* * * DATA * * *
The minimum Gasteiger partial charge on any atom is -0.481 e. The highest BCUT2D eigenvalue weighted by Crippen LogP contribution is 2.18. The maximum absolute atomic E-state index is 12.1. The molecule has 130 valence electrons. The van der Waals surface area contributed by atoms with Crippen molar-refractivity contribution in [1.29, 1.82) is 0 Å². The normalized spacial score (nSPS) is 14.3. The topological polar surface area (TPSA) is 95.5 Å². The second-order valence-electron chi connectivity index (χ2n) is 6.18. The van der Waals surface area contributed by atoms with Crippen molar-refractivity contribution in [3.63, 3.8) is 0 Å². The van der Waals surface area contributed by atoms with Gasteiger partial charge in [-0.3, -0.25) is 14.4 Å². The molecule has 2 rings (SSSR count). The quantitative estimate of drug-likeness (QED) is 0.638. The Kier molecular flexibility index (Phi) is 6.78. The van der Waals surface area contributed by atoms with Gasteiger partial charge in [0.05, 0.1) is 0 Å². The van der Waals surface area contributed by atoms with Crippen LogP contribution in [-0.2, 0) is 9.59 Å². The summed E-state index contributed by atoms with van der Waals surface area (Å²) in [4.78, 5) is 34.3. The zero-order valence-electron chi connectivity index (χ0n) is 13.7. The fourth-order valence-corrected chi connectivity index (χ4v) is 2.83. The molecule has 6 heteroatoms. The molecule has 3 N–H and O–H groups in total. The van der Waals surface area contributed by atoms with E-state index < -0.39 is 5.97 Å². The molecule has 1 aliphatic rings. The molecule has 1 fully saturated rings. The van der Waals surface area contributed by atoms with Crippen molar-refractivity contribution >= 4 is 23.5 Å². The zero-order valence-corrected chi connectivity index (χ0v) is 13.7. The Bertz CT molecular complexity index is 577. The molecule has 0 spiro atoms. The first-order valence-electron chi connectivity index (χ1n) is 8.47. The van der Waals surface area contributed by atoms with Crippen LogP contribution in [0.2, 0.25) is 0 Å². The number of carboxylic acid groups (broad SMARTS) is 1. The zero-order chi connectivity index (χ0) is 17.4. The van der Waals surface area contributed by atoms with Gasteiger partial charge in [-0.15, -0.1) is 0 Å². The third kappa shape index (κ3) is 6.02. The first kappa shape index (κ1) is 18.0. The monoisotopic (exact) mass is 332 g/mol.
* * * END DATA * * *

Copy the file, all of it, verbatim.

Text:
The minimum Gasteiger partial charge on any atom is -0.481 e. The highest BCUT2D eigenvalue weighted by Crippen LogP contribution is 2.18. The maximum absolute atomic E-state index is 12.1. The molecule has 130 valence electrons. The van der Waals surface area contributed by atoms with Crippen molar-refractivity contribution in [1.29, 1.82) is 0 Å². The normalized spacial score (nSPS) is 14.3. The topological polar surface area (TPSA) is 95.5 Å². The second-order valence-electron chi connectivity index (χ2n) is 6.18. The van der Waals surface area contributed by atoms with Crippen molar-refractivity contribution in [3.63, 3.8) is 0 Å². The van der Waals surface area contributed by atoms with Gasteiger partial charge in [-0.3, -0.25) is 14.4 Å². The molecule has 2 rings (SSSR count). The quantitative estimate of drug-likeness (QED) is 0.638. The Kier molecular flexibility index (Phi) is 6.78. The van der Waals surface area contributed by atoms with Gasteiger partial charge in [0.05, 0.1) is 0 Å². The van der Waals surface area contributed by atoms with Crippen LogP contribution in [-0.2, 0) is 9.59 Å². The summed E-state index contributed by atoms with van der Waals surface area (Å²) in [4.78, 5) is 34.3. The zero-order valence-electron chi connectivity index (χ0n) is 13.7. The fourth-order valence-corrected chi connectivity index (χ4v) is 2.83. The molecule has 6 heteroatoms. The molecule has 3 N–H and O–H groups in total. The van der Waals surface area contributed by atoms with E-state index < -0.39 is 5.97 Å². The molecule has 1 aliphatic rings. The molecule has 1 fully saturated rings. The van der Waals surface area contributed by atoms with Crippen molar-refractivity contribution >= 4 is 23.5 Å². The zero-order valence-corrected chi connectivity index (χ0v) is 13.7. The Bertz CT molecular complexity index is 577. The molecule has 0 spiro atoms. The first-order valence-electron chi connectivity index (χ1n) is 8.47. The van der Waals surface area contributed by atoms with Crippen LogP contribution in [0.2, 0.25) is 0 Å². The number of carboxylic acid groups (broad SMARTS) is 1. The zero-order chi connectivity index (χ0) is 17.4. The van der Waals surface area contributed by atoms with Gasteiger partial charge in [-0.15, -0.1) is 0 Å². The third kappa shape index (κ3) is 6.02. The first kappa shape index (κ1) is 18.0. The monoisotopic (exact) mass is 332 g/mol.